A lawyer for an organization of slain victims in the Duterte administration's war on drugs has said the Netherlands-based International Criminal Court, which authorized a thorough probe of the anti-drugs drive, must have evidence.
:What the ICC needs is evidence. Plain and simple. If they can get the evidence, in any other way aside from going to the Philippines, aside from physically presenting themselves before the Office of the President or any other office, then they can proceed,” said Kristina Conti, assisting counsel of Rise Up, an organization of the relatives of victims killed in the Duterte administration’s war on drugs.
ICC judges authorized Wednesday a fully fledged investigation into Duterte's anti-narcotics campaign, which rights groups estimate has killed tens of thousands of people, saying it resembled an illegitimate and systematic attack on civilians.
Duterte and his police chiefs have said the killings were in self-defense, while his government insisted the ICC had no right to meddle in the country's affairs.
Government data shows 6,100 suspected drug dealers have been killed by security forces in anti-drug operations since Duterte took office in mid-2016.
Rights groups say many thousands more were assassinated in slum communities, mostly users killed by mystery gunmen who were never caught, and accuse police of involvement.
PNP chief Gen. Guillermo Eleazar said the police force was open to any investigation but would have to follow the chain of command.
He said they were waiting for guidance from their supervisors or commanders.
Presidential legal counsel Salvador Panelo said Thursday ICC investigators would not be permitted to enter the country.
The ICC said there was a "reasonable basis" to believe that the crime against humanity of murder had been committed in the crackdown, adding the investigation would also cover alleged extra-judicial killings in the southern Davao region between 2011 and 2016, when incumbent President Rodrigo Duterte was mayor.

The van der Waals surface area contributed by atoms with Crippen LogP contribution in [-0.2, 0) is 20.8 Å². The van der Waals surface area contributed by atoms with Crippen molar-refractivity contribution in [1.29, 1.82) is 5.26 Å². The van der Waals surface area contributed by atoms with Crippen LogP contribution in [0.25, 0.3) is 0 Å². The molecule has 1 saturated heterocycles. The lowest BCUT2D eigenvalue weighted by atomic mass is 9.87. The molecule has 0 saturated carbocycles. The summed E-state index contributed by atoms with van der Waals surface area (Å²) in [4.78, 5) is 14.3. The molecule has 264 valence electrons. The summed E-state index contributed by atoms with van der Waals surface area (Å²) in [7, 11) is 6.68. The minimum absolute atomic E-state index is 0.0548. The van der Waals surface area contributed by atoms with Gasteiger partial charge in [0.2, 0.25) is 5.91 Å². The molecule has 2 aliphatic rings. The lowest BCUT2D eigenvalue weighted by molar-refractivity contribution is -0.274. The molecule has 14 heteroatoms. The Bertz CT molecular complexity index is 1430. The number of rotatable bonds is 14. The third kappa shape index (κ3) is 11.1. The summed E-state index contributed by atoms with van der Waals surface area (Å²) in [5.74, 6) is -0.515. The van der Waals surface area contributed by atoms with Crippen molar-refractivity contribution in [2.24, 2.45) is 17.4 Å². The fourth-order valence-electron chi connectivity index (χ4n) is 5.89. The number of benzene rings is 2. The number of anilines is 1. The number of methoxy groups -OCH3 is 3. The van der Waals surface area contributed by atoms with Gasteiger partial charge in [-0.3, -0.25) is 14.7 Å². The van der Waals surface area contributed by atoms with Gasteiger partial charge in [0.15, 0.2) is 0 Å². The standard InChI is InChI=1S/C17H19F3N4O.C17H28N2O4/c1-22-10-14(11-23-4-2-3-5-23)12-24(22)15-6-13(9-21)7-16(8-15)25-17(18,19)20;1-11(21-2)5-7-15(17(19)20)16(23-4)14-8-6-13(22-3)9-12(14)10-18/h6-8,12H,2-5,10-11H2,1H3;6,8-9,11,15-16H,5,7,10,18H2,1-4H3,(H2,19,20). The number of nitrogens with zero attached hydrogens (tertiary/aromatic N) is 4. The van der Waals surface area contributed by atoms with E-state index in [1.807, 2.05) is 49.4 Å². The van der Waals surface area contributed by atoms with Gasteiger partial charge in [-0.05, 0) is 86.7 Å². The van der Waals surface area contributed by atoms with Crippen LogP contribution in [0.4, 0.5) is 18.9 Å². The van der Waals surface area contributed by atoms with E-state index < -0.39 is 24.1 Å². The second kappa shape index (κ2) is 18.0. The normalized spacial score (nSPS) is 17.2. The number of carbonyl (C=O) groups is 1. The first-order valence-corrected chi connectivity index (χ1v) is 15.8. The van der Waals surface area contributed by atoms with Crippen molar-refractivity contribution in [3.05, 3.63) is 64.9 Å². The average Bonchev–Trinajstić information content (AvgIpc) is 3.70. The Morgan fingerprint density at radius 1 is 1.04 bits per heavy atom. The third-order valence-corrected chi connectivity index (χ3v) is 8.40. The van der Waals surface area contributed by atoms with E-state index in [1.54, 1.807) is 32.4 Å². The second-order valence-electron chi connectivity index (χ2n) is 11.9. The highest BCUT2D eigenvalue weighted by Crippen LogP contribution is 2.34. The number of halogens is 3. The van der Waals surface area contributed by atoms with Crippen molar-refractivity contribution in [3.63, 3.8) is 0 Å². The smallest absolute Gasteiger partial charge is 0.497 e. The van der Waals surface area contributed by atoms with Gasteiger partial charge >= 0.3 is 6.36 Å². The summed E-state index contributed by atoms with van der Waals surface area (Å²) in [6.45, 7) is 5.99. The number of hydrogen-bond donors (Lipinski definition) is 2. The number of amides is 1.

But Presidential Spokesperson Harry Roque said the Philippines would not not cooperate with the ICC’s investigation.
Conti, a member of the National Union of Peoples’ Lawyers, said there were ways that lawyers' groups could assist in the ICC investigation.
"First, we will need to cooperate with the Office of the Prosecutor and volunteer ourselves to be part of this prosecution team. Coordinate with them, and as we’ve all seen during this time of the pandemic, there are alternative ways to physical meetings," she said in an ANC interview.
“So we can meet with them virtually, and the mail is open already, the post offices are open, and we can send them the information that we can (provide),” she said.
Meanwhile, a civil society group urged the Philippine National Police to cooperate in the formal investigation launched by the ICC into possible crimes against humanity committed in President Duterte's war on drugs.
Speaking in an interview over Teleradyo, Dr. Aurora Parong, co-chair of the Philippine Coalition for the International Criminal Court, said they should call the policemen who had the conscience and values of truth and justice to cooperate with ICC.
“Hopefully you will do what's right, not only for you, but for the victims of human right violations and our country,” she said,
Parong said the PCICC saw that justice for the victims and their families could only be attained in the ICC.